The test battery can provide evidence of abnormal functioning that may be the result of injury or disease or that may be related to personality traits and psychiatric disorders. In addition, an assessment is made about the manner in which the individual responds to test questions. This provides a quantitative measure of the magnitude of atypical responses, the degree of effort made by the examinee, as well as the likelihood of the feigning of psychological symptoms or neurocognitive functioning.
Test data is analyzed statistically to compare the ways in which an individual’s pattern of test findings is similar or dissimilar to those of other persons who have suffered comparable injuries, disabilities, or diagnoses. Neurocognitive and psychological testing provides solid, scientific evidence that can be used to form evidence-based opinions about the likely veracity of the plaintiff’s claims regarding loss of cognitive functioning and emotional distress, as well as the plaintiff’s fitness to function at work, at home, or in legal proceedings.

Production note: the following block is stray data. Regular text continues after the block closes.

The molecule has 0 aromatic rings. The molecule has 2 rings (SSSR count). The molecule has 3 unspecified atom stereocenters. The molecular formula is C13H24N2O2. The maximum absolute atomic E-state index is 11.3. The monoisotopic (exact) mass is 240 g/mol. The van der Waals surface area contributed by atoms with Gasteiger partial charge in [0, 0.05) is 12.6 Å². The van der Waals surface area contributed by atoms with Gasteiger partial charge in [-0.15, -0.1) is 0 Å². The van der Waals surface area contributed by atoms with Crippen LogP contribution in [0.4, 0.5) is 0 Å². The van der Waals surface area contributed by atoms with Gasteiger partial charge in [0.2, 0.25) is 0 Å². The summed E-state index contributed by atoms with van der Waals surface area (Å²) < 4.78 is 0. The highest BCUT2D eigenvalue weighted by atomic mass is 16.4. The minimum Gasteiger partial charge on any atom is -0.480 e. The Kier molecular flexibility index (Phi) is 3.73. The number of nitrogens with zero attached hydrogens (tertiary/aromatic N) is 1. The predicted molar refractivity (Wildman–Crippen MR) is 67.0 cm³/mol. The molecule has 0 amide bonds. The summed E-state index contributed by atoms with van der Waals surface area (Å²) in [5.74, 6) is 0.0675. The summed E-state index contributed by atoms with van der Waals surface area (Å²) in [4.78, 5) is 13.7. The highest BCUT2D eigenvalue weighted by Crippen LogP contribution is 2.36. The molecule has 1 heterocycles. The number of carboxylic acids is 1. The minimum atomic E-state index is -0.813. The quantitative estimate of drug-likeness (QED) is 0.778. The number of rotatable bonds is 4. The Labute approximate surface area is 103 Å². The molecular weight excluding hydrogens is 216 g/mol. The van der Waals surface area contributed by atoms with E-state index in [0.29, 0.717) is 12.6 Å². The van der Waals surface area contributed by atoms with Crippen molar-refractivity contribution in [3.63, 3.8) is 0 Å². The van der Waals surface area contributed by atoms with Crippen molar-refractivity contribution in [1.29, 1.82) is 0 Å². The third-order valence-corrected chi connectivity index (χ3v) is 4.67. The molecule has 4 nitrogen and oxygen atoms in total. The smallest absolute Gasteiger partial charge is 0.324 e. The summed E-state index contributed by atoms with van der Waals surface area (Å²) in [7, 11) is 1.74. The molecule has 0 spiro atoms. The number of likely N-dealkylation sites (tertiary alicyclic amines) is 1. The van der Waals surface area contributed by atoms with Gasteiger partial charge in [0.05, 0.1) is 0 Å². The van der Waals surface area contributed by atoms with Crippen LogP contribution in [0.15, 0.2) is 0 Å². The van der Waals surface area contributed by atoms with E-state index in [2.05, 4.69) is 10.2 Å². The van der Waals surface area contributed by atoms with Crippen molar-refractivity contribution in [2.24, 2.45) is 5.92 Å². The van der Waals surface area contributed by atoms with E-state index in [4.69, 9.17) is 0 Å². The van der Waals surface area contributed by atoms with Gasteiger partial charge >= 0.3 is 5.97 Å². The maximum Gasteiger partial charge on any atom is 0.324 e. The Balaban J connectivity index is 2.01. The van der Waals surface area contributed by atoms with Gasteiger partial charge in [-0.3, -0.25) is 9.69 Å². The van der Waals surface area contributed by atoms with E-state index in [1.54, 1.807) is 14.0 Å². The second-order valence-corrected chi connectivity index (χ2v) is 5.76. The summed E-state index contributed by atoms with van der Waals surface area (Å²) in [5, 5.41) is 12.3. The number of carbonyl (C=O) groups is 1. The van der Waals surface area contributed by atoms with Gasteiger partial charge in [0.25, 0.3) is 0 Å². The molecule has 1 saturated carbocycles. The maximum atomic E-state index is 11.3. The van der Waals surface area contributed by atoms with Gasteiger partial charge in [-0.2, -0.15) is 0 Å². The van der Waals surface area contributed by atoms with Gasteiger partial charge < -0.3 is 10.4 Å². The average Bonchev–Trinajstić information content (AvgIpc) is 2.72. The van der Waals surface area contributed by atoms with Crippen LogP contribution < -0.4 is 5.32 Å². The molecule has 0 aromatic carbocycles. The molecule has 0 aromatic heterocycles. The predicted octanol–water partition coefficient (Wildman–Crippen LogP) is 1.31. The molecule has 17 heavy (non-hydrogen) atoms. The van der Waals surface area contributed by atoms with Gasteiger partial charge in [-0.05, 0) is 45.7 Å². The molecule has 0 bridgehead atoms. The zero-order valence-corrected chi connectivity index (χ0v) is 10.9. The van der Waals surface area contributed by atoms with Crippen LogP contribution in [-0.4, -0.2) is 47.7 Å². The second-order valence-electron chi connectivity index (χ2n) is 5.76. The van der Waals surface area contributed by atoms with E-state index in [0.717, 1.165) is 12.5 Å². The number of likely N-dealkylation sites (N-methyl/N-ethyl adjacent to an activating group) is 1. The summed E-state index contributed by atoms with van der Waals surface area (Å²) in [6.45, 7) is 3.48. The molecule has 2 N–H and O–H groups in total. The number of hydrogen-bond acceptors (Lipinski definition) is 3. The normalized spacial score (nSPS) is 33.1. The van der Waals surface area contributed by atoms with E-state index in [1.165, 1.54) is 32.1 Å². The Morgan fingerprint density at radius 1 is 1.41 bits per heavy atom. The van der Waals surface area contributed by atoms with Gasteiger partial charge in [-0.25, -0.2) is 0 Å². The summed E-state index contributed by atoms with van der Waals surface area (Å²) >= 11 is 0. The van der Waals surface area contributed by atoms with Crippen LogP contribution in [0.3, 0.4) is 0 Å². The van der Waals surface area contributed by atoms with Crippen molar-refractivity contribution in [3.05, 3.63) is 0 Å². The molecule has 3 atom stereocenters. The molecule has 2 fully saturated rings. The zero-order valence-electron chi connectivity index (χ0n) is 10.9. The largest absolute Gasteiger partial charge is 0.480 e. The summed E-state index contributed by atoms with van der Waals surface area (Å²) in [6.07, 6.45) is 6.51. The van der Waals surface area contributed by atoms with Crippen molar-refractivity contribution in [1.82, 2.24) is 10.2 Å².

In addition, the forensic psychiatrist conducts an in-depth interview of the plaintiff or criminal defendant. This interview, which requires a minimum of several hours, permits the forensic expert to hear the examinee’s subjective view of events leading up to the legal action firsthand. The interview supplements other data already gathered from the careful and detailed review of medical and legal records, as well as in the psychological test data. Thus, the examinee’s subjective narrative is assessed within a much larger context of clinical evidence than is generally available to the treating psychiatrist.